Corporate governance is the system in which companies are directed, controlled and held to account. There has been a development in the UK during the last one-and-a-half decades on a distinctive framework of corporate governance. The method adopted by the UK for corporate governance, as per Roger Barker's paper published on the Institute of Directors website in 2008, (A) is a good balance between self-regulation and law.
The UK method of corporate governance revolve around the Combined Code and the "comply or explain" principle and has attained with a passage of time a position in which it is broadly "fit for purpose".(A)
The assessment carried out by a 2003 International Monetary Fund (B) observed that the UK is among the leading countries internationally for setting standards in the field of corporate governance including public disclosure practices basing on its ability to promote high standards of governance without stifling the wealth creation process. It is observed that the UK method of corporate governance is less costly and more flexible emphasizing on board engagement with shareholders and their compliance with a voluntary combined code of best practice contrast to the legislatively based corporate governance model of the United States. (A)
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The UK method of corporate governance is primarily governd by the companies Act, the combined code issued by the Financial Reporting Council (FRC), and the Listing Rules issued by the Financial Services Authority (FSA) (B) The UK Companies Act 2006 was judged in 2009 by a U.S. Country Commercial Guide published by the Department of Commerce (DoC) as the law which simplifies and modernizes the present rules rather than make any dramatic shift in the company law regime.(B)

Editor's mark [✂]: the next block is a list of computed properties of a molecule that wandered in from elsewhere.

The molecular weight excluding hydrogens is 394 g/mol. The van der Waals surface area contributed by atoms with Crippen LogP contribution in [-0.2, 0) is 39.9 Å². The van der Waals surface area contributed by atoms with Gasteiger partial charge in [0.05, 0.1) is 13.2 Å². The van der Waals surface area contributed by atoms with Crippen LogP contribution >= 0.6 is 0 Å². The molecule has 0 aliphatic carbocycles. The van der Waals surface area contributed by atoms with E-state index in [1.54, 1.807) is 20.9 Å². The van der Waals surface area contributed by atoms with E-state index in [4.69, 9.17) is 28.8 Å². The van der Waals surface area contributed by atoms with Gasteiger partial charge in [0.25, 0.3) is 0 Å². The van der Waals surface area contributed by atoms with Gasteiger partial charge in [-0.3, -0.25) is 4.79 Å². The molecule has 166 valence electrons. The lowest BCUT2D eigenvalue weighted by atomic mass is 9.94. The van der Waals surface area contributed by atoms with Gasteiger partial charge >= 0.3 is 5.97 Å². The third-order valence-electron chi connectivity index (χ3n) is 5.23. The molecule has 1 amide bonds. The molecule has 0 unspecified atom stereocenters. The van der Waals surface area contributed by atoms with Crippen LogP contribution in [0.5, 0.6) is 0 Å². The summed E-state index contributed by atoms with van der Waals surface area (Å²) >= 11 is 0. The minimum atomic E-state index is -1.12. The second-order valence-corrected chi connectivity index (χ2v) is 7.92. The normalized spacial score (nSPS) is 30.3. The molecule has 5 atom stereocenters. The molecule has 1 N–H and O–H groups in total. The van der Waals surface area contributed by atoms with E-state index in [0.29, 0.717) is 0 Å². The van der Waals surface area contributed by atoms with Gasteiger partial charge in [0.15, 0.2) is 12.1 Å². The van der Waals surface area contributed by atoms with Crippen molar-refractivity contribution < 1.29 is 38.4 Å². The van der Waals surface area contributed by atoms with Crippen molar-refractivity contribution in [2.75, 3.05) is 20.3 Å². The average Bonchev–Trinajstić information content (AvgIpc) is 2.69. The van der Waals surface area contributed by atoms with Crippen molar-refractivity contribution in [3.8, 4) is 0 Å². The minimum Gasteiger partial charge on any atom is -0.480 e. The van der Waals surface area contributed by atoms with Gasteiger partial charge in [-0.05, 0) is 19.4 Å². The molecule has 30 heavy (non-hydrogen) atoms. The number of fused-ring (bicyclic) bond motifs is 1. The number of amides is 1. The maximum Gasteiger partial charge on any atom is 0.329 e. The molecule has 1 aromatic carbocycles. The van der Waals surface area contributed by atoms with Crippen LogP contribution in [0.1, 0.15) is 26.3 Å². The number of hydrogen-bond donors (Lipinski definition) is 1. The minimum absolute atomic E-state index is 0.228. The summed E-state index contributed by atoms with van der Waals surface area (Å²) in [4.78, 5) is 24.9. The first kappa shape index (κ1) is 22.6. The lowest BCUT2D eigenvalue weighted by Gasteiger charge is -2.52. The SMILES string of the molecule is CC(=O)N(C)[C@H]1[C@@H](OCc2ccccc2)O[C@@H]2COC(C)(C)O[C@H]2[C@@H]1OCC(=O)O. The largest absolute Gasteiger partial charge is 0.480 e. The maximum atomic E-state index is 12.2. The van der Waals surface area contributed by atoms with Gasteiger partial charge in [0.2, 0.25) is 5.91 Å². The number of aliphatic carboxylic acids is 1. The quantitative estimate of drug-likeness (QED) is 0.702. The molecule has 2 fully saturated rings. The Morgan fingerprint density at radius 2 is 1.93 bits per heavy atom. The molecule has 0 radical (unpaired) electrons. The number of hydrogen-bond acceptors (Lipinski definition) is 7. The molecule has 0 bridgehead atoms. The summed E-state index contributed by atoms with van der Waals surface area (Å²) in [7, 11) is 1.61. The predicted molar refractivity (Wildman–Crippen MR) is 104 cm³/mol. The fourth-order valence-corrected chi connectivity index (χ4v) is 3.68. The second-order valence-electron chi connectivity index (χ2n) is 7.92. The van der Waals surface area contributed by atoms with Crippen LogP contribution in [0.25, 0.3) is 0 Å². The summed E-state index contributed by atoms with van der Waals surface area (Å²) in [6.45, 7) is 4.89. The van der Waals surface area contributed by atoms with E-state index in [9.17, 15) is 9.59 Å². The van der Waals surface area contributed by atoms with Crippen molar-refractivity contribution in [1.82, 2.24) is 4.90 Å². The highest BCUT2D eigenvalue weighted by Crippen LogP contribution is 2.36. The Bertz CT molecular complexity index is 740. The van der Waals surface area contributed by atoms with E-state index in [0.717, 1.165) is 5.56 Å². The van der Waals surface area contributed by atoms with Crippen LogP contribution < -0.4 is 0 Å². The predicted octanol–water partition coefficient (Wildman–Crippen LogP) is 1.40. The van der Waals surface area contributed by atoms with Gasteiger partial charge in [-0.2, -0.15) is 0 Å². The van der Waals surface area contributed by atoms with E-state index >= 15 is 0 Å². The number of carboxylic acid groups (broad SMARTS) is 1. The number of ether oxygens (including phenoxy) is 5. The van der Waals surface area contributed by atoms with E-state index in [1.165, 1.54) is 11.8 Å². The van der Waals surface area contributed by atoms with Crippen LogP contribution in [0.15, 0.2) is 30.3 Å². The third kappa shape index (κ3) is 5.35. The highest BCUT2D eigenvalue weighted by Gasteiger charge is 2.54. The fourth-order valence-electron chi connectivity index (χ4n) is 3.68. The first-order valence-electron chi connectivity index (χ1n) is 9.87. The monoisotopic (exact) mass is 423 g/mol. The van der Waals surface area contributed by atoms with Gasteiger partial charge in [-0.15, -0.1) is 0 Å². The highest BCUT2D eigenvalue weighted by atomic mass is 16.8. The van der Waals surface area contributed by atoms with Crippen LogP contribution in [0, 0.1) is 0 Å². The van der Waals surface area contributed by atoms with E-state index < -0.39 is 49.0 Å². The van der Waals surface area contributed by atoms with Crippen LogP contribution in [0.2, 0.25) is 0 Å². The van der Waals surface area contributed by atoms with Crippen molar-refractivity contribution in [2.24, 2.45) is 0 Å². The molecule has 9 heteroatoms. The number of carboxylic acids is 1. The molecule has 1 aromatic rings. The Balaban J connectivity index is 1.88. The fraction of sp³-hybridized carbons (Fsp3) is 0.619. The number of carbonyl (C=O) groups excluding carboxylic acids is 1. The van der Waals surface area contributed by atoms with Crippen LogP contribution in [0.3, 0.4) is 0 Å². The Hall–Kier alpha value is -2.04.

Alex Kay, in the International Financial Law Review says that the Companies Act 2006 provides for the codification of directors' duties that were, in the past, dictated by the principles established in case law. (B) As per Kay, the law has been made more consistent, certain and accessible with the incorporation of seven general duties which contribute in increasing the directors' understanding and knowledge of their duties.
The basis of the Combined Code about Corporate Governance on a "comply or explain" principle can trace its origin back to early 1990s when the UK witnessed the debackles of the Robert Maxwell pension fund and the Bank of Credit and Commerce International (BCCI) specially the controversy about directors' pay, which caused corporate governance to be in the
public eye. As a result, there were strong recommendations made in the "Cadbury Report" (C)for the separation of the role of the chief executive and chairman, for having a board with balanced composition of executive and non-executive directors, non-executive director's selection processes, stronger internal controls and transparency of financial reporting. The "Greenbury Report" (D )was made in 1995 providing directors' pay and share options. The Cadbury and Greenbury Reports were
merged in 1998 to form the Combined Code(L ) which could be applicable to all listed companies.